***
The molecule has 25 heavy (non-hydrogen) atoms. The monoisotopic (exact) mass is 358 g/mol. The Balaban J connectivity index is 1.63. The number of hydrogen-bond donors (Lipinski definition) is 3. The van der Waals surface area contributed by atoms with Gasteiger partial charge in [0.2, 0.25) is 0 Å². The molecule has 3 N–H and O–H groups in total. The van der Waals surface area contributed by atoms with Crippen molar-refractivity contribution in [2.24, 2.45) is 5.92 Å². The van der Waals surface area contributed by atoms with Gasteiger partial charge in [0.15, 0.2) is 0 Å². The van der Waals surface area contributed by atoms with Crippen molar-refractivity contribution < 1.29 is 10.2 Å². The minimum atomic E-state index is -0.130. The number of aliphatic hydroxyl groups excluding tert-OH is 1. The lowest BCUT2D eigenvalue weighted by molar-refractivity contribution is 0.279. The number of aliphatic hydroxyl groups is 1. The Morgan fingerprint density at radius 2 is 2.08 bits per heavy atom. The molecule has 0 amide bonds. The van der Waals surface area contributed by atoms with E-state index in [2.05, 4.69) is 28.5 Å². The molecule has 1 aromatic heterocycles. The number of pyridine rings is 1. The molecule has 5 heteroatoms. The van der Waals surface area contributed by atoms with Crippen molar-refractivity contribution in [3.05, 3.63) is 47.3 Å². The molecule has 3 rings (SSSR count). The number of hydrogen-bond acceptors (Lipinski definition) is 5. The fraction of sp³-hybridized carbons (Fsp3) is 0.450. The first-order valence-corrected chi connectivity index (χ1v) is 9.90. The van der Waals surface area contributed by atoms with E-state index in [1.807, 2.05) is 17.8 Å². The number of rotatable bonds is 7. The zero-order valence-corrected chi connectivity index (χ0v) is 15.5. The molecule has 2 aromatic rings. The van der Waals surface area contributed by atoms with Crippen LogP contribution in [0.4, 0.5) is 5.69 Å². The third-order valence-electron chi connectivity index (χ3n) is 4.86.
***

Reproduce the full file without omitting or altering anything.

The molecule has 25 heavy (non-hydrogen) atoms. The monoisotopic (exact) mass is 358 g/mol. The Balaban J connectivity index is 1.63. The number of hydrogen-bond donors (Lipinski definition) is 3. The van der Waals surface area contributed by atoms with Gasteiger partial charge in [0.2, 0.25) is 0 Å². The molecule has 3 N–H and O–H groups in total. The van der Waals surface area contributed by atoms with Crippen molar-refractivity contribution in [2.24, 2.45) is 5.92 Å². The van der Waals surface area contributed by atoms with Gasteiger partial charge in [0.15, 0.2) is 0 Å². The van der Waals surface area contributed by atoms with Crippen molar-refractivity contribution < 1.29 is 10.2 Å². The minimum atomic E-state index is -0.130. The number of aliphatic hydroxyl groups excluding tert-OH is 1. The lowest BCUT2D eigenvalue weighted by molar-refractivity contribution is 0.279. The number of aliphatic hydroxyl groups is 1. The Morgan fingerprint density at radius 2 is 2.08 bits per heavy atom. The molecule has 0 amide bonds. The van der Waals surface area contributed by atoms with E-state index in [2.05, 4.69) is 28.5 Å². The molecule has 1 aromatic heterocycles. The number of pyridine rings is 1. The molecule has 5 heteroatoms. The van der Waals surface area contributed by atoms with Crippen molar-refractivity contribution in [3.05, 3.63) is 47.3 Å². The molecule has 3 rings (SSSR count). The number of hydrogen-bond acceptors (Lipinski definition) is 5. The fraction of sp³-hybridized carbons (Fsp3) is 0.450. The first-order valence-corrected chi connectivity index (χ1v) is 9.90. The van der Waals surface area contributed by atoms with E-state index in [1.807, 2.05) is 17.8 Å². The number of rotatable bonds is 7. The zero-order valence-corrected chi connectivity index (χ0v) is 15.5. The molecule has 2 aromatic rings. The van der Waals surface area contributed by atoms with Crippen LogP contribution in [0.4, 0.5) is 5.69 Å². The third-order valence-electron chi connectivity index (χ3n) is 4.86.